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Sir Thomas was the eldest son of John Tipping of Wheatfield, Oxfordshire and his wife, Anne daughter of Sir Christopher Pigott of Doddershall in Buckinghamshire. He was baptised in Wheatfield parish church on 10 December 1615, but his father died when he was only four years old. In 1627, Tipping inherited the Wheatfield estate upon the death of his grandfather, Sir George Tipping. Four years later, he matriculated from Trinity College, Oxford at the age fifteen. He married, in 1637, Elizabeth (1620–1698) youngest daughter and co-heiress of Sir White Beconshaw of Moyles Court at Ellingham, Hampshire, by whom he had five sons and eleven daughters, only eight of whom survived him.
From 1647, Tipping served on various local Oxfordshire commissions. Although sometimes referred to as a Royalist who walked a tightrope during the Civil War, Tipping, in fact, appears to have been something of a Parliamentarian like his more outspoken uncle, the Puritan and Parliamentarian writer, William 'Eternity' Tipping. Thomas was brother-in-law of the regicide, Sir John Lisle, and a friend of the Commonwealth Lord Keeper of the Great Seal, Sir Bulstrode Whitelocke, whose visits to Wheatfield are recorded in his diary. However, upon the Restoration, he embraced reconciliation and Charles II created him a Knight Bachelor at Whitehall Palace on 15 June 1660. To commemorate this event portraits were painted of Sir Thomas and Lady Tipping by Gilbert Soest. Both, for many years, hung in Bramshill House in Hampshire, home of their descendants, the Cope family. The former is now in the Tate Gallery. The whereabouts of the latter is unknown.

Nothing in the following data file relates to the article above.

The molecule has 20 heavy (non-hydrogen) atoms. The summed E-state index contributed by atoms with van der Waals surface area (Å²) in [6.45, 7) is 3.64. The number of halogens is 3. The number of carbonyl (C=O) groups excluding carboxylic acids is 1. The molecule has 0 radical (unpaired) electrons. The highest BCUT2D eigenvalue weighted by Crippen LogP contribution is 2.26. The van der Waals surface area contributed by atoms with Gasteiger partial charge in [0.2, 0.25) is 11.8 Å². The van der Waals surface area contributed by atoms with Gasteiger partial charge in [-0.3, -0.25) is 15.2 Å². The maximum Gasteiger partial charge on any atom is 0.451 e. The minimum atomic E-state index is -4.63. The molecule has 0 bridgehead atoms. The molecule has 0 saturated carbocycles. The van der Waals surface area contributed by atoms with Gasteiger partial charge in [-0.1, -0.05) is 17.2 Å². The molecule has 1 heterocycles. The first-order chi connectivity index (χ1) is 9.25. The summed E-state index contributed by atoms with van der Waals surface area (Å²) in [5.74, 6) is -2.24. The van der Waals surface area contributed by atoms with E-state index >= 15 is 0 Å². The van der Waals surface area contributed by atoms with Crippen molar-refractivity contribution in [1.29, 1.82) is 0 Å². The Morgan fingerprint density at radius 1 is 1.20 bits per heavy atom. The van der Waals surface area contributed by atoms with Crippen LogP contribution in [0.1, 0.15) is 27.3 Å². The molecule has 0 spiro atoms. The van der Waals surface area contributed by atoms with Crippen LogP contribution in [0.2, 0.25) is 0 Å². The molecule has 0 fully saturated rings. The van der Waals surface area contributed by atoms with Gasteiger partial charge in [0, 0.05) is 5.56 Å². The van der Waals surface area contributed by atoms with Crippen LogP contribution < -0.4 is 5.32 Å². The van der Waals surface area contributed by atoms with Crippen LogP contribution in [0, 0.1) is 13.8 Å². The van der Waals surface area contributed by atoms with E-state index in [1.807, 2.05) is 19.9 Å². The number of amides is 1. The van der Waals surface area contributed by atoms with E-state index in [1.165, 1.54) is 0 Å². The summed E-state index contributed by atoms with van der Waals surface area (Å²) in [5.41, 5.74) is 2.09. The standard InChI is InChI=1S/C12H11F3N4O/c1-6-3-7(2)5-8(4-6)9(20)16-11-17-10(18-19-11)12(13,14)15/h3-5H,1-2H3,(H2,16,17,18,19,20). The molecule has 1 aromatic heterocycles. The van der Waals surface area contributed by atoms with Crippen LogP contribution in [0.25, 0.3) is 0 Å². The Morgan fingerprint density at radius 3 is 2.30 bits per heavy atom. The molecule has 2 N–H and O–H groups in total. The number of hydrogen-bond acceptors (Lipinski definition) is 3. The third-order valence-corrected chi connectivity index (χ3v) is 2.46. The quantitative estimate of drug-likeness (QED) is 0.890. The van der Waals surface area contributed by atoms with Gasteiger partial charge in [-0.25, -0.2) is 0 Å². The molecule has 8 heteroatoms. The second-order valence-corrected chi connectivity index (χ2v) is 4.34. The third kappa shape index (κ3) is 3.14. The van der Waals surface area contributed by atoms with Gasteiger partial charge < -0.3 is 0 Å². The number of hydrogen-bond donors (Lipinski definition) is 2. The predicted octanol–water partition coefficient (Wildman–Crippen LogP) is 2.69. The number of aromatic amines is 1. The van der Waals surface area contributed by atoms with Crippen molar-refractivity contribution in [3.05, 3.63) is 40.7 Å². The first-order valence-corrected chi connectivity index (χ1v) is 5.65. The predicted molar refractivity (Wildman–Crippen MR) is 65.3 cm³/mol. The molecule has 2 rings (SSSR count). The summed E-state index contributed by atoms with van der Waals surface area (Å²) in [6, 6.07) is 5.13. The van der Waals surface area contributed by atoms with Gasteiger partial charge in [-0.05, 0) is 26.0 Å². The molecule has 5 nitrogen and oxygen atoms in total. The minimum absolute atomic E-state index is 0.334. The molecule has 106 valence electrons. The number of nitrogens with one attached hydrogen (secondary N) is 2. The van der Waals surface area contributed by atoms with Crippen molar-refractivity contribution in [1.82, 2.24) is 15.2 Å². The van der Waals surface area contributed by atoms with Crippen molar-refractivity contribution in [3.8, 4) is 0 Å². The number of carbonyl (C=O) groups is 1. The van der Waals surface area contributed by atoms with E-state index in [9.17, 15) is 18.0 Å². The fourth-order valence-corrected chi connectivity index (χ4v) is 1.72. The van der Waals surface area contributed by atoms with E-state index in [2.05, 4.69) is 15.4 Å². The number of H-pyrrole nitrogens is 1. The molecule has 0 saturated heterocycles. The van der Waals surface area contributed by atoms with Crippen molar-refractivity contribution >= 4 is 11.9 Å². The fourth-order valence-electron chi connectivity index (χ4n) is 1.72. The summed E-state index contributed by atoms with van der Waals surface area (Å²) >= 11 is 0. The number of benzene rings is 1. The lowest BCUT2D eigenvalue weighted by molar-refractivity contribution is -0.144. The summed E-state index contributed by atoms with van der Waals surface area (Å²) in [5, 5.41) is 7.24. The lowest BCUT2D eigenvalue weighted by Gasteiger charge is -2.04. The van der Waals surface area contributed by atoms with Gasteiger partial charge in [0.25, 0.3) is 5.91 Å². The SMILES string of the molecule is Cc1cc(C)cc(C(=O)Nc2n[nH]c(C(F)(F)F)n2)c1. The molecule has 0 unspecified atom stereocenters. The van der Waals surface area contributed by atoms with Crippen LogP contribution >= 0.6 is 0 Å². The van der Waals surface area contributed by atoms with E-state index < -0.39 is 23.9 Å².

Sir Thomas died on 1 March 1693, aged 78, and was buried at Wheatfield. He was succeeded in his estates by his second son, Sir Thomas Tipping, 1st Baronet.
- Lobel, Mary D, ed. (1969). A History of the County of Oxford: Volume 8: Lewknor and Pyrton Hundreds. Victoria County History. pp. 263–273.